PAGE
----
Tank Base

Discussion in 'General Discussions and Advice' started by Neil H, 21 Apr 2010.

  1. Neil H

    Neil H Moderator MASA Contributor

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    Ok so the standard is to use polystyrene under the base of a tank

    What are the alternatives out there????
     
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  3. Tobes

    Tobes Retired Moderator

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    10mm Soft rubber sheet


    ...or a pot load of silicone in a 10mm layer squared off nicely :p
     
  4. Linxie

    Linxie

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    Hey Neil,
    I've seen some (not many) people using bubble wrap, but I'm not entirely sure about this.
    I currently have 2 layers of bubble wrap with polystyrene under my 3ft and so far none of the bubbles have popped.
     
  5. Neil H

    Neil H Thread Starter Moderator MASA Contributor

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    boes anyone have a substancial tank resting only on wood or some equally hard substance?
     
  6. Tobes

    Tobes Retired Moderator

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    Why bubble wrap AND polystyrene? Polystyrene only is enough. The only reason is to prevent hard particles from breaking the glass like small stones, etc - so it then presses into the poly, protecting the glass.
    I would not take a chance with bubble wrap - if one pop, it could lead to a hole chain reaction as the weight is then distributed between the rest... I think :whistling:
     
  7. danimal

    danimal

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    imagine waking up to THAT sound in the middle of the night.... :lol:
     
  8. Tobes

    Tobes Retired Moderator

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    RATATATATATATATATATATAT....TA.......TATA.....TATA my tank base :p
     
  9. Bob the (reef)builder

    Bob the (reef)builder

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    My tank 5000l is on wood and then I have polystyrene under that as the tank is on a concrete base.

    We used to build glass tanks on wood only. This is allright if the base is dead flat, but its very dificult to ensure that.
     
  10. Linxie

    Linxie

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    The polystyrene was broken in two places and I was feeling very uneasy about it so we included the bubble wrap :D

    The first few nights I couldn't sleep because I was scared the bubbles would pop. Kept waking up expecting to hear the sound of gushing water.
     
  11. inflames

    inflames

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    I thought the MAIN reason for Polystyrene was to stop the transfer of movement, knocks through the tank for our inhabitants! Not so much as to soften the base of the tank and prevent breakages! But I suppose that something that is made from glass does help to have something to "protect it a little" A would say any level surface would be fine to put a tank on!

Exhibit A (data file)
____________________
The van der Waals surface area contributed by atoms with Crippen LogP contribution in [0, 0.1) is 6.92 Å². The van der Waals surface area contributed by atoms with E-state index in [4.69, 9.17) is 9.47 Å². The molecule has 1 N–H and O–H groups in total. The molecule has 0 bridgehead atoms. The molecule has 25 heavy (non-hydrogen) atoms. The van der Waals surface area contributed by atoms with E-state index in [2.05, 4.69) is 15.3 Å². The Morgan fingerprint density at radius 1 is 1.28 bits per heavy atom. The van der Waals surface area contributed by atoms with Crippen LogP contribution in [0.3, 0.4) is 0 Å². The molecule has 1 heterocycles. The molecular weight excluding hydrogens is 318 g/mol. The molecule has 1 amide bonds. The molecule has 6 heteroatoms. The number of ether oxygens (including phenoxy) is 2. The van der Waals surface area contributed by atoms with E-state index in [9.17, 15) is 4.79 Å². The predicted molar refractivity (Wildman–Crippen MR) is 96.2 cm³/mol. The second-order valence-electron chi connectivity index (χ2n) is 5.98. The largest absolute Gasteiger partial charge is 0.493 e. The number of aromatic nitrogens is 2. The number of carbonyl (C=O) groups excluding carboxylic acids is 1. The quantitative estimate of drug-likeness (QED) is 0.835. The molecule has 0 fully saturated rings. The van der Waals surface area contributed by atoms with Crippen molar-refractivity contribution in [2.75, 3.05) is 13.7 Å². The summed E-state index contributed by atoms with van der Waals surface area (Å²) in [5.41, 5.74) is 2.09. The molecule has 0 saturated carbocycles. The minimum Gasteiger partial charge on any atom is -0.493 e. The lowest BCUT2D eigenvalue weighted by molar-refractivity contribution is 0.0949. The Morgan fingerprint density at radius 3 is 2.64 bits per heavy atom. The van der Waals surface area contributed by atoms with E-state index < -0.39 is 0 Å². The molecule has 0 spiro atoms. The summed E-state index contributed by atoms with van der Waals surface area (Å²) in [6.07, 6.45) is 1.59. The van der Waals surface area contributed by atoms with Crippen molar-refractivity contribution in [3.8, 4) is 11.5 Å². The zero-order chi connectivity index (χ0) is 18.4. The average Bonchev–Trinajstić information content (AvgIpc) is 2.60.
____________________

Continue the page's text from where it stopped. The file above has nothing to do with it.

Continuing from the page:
12. Tobes

    Tobes Retired Moderator

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    It happened to me loooong time ago. The tank was standing on wood only, and when I filled it up - crack! There goes the base. It is because any biggish dust particle or small grain of sand or stone WILL crack the base if it does not collapse under the wait of the tank as the glass cannot give way like polystyrene or something soft.
    You might get guys getting away with it, but I'll never take that chance...
     
  13. robertkukla

    robertkukla

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    polystyrene also takes up the diffrence if the tank stand is not 100% level
     
  14. jacquesb

    jacquesb Retired Moderator

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    Neil - my stand is a completely wooden stand, and I only have thin (doubled up 5mm foam rubber) rubber between the wood and the stand. And as you know - I have a 2 meter tank - with a +-volume of 800 litres of water.....
     
  15. jacquesb

    jacquesb Retired Moderator

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    Robert - a stand MUST be as close to 100% level as possible, otherwise you WILL end up with a cracked tank at some stage!

    IF a tank stand is ie. 98% level, and 2% out, then the polystyreen would assist in this case.
     
  16. Reef Maniac

    Reef Maniac MASA Contributor

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    The main reason for using polystyrene is to remove any possible "point loads" caused by hard sand or other particles caught between the tank glass and base. Although it will also distribute the load evenly, one should never rely on polystyrene to "level" the stand or tank.

    Neil, when I built my stand (concrete slab on top of angle iron legs), I used a "self leveling" epoxy to ensure that the stand top was perfectly level. Although this cost me a few hundred Rand, I do feel that it was a worth-while investment. I then only used a very thin piece of polystyrene to protect the tank bottom against any "point loads" caused by unnoticed sand/dust granules which I could possibly have missed.

    Of course, if you opt to build your tank the American way, by having the bottom pane "floating" some 5-10 mm above the bottom of the side panes, you don't need to use any polystyrene at all...

    Hennie
     
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